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Wednesday, 13 March, 2002, 19:08 GMT
Eyewitness: Discontent in Gardez
Afghan forces
Local forces say they do not need reinforcements
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By the BBC's Susannah Price
reporting from Paktia province

US and Afghan forces are celebrating the capture one of the last-known strongholds of Taleban and al-Qaeda fighters in eastern Afghanistan.

The major fighting is over

US military spokesman Major Bryan Hilferty

The Afghan ministry of defence has said alliance troops are now hunting the few remaining rebels after taking over the valley of Shahi Kot on Wednesday.

US Vice President Dick Cheney has declared that the Taleban regime is now "out of business, permanently".

The Americans are flush with the success of their two-week Operation Anaconda around Gardez, capital of eastern Paktia province.

But there are fears that their operations are causing serious internal divisions between local fighters in the east and Northern Alliance reinforcements.

Mopping up

US helicopters swoop low of the region's snow-covered mountains, scouring the rugged peaks for remaining al-Qaeda and Taleban fighters.

US military spokesman Major Bryan Hilferty said resistance was weakening, but the operation was continuing.

Major Hilferty said more than 1,500 troops - most of them Afghans - were "aggressively searching for the terrorists".

"The major fighting is over," he said.

The al-Qaeda fighters that are left are believed to be hiding in the network of caves and tunnels first used by the Mujahideen guerrillas in their war against the Soviets.

In one former Taleban cave, now abandoned, stacks of broken boxes of heavy artillery shells are all that remain.

Outside there are several empty crates which used to contain British-made antitank mines.


The Afghan defence ministry is now sending in more reinforcements to help the Americans with their search.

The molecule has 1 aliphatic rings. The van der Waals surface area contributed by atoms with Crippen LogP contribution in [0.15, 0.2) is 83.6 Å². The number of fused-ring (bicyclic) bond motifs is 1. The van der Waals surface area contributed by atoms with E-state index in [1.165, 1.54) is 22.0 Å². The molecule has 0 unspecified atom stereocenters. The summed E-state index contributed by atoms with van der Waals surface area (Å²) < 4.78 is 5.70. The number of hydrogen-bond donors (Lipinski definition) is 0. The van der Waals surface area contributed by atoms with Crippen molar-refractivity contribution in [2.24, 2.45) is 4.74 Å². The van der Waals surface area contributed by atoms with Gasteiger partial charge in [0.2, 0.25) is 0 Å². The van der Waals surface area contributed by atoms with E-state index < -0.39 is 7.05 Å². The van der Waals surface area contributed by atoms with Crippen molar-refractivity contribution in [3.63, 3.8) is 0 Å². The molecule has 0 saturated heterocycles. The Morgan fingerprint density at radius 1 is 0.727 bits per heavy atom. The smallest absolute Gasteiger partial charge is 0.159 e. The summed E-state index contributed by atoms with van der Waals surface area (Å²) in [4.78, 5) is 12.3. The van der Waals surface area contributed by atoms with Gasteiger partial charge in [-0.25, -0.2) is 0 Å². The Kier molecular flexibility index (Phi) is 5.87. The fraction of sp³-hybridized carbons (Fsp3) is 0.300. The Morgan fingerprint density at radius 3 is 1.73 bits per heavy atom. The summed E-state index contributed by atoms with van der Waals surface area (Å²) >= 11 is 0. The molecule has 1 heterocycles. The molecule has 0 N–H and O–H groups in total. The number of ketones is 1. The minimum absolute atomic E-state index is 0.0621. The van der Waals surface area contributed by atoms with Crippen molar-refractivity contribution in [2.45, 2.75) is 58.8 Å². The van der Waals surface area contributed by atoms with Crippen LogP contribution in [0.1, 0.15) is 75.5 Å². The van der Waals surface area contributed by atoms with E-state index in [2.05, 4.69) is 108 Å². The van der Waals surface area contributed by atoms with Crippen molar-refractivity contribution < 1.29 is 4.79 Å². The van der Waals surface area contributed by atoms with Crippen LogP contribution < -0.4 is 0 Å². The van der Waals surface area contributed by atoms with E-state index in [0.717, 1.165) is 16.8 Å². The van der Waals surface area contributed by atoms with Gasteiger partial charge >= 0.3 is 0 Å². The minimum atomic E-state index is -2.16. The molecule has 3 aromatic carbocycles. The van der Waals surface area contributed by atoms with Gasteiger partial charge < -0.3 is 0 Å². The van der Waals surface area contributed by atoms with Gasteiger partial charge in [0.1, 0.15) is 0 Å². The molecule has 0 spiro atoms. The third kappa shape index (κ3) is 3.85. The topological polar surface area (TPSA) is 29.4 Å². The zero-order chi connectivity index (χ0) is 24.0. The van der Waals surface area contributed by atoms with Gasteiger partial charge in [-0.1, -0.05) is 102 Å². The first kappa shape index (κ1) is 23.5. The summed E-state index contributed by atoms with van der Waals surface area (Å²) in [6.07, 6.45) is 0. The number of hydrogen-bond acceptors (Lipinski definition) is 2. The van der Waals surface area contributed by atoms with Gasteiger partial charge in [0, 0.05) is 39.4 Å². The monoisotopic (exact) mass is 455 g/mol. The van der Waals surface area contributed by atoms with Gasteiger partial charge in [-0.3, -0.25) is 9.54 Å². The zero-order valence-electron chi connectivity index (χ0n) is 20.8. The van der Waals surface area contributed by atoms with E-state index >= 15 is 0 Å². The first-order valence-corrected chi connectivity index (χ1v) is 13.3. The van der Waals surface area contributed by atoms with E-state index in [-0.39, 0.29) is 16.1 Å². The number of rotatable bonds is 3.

We want these people to leave. There's no need for them to come here to take part in these operations against al-Qaeda

Badsha Khan
Former governor of Paktia province

Led by renowned anti-Taleban commander, Gul Haider, their tanks have been rolling into Gardez along with hundreds of troops.

"We've got between 700 and 1,000 troops. If we need any more we can ask the defence ministry for them," said Mr Haider.

"We've got no plans to attack just now. We will wait in Gardez for further orders," he said.

But the reinforcements belong to the Northern Alliance, which is based far from here.

Its troops belong to a different ethnic group to local fighters, and their presence is beginning to cause problems.


Commanders in Paktia Province have their own troops and are deeply suspicious about the new arrivals.

They believe the Northern Alliance could be trying to spread their influence southwards.

Mountains around Gardez
US forces say they are now mopping up Taleban and al-Qaeda fighters

The former governor of the province, Badsha Khan, who has a base outside Gardez, says his own fighters do not need any more help.

"We want these people to leave. There's no need for them to come here to take part in these operations against al-Qaeda. We can do it," he said.

"If they don't go, they'll face many problems. That's why I'm telling them to go home," he said.

Gardez city itself may be peaceful, but there is underlying tension.

Heavy fighting earlier this year between Badsha Khan and his opponents left many dead.

Now he is ready to take on the Northern Alliance.

'Threat to stability'

Many residents believe the US presence is exacerbating the problems and they should be left to deal with al-Qaeda themselves.

US troops returning from Gardez
The US says the major fighting is now over

"We wish to address the problem .... by local government and not fighters because Afghan people are tired of the war," said Mohammed Azar, a local aid worker.

While the rest of Afghanistan looks forward to peace, Gardez is a potential flashpoint.

The US bombing which shakes the town each night looks set to unleash serious political and ethnic differences.

And these could remain a threat to stability here long after the Americans have left.

See also:

13 Mar 02 | South Asia
Al-Qaeda resistance crumbles
13 Mar 02 | South Asia
US admits killing Afghan civilians
12 Mar 02 | South Asia
Afghan battle lines shift
11 Mar 02 | South Asia
Afghan forces gather for final push
11 Mar 02 | South Asia
Taleban a spent force - Karzai
08 Mar 02 | South Asia
Afghan test for US ground warfare
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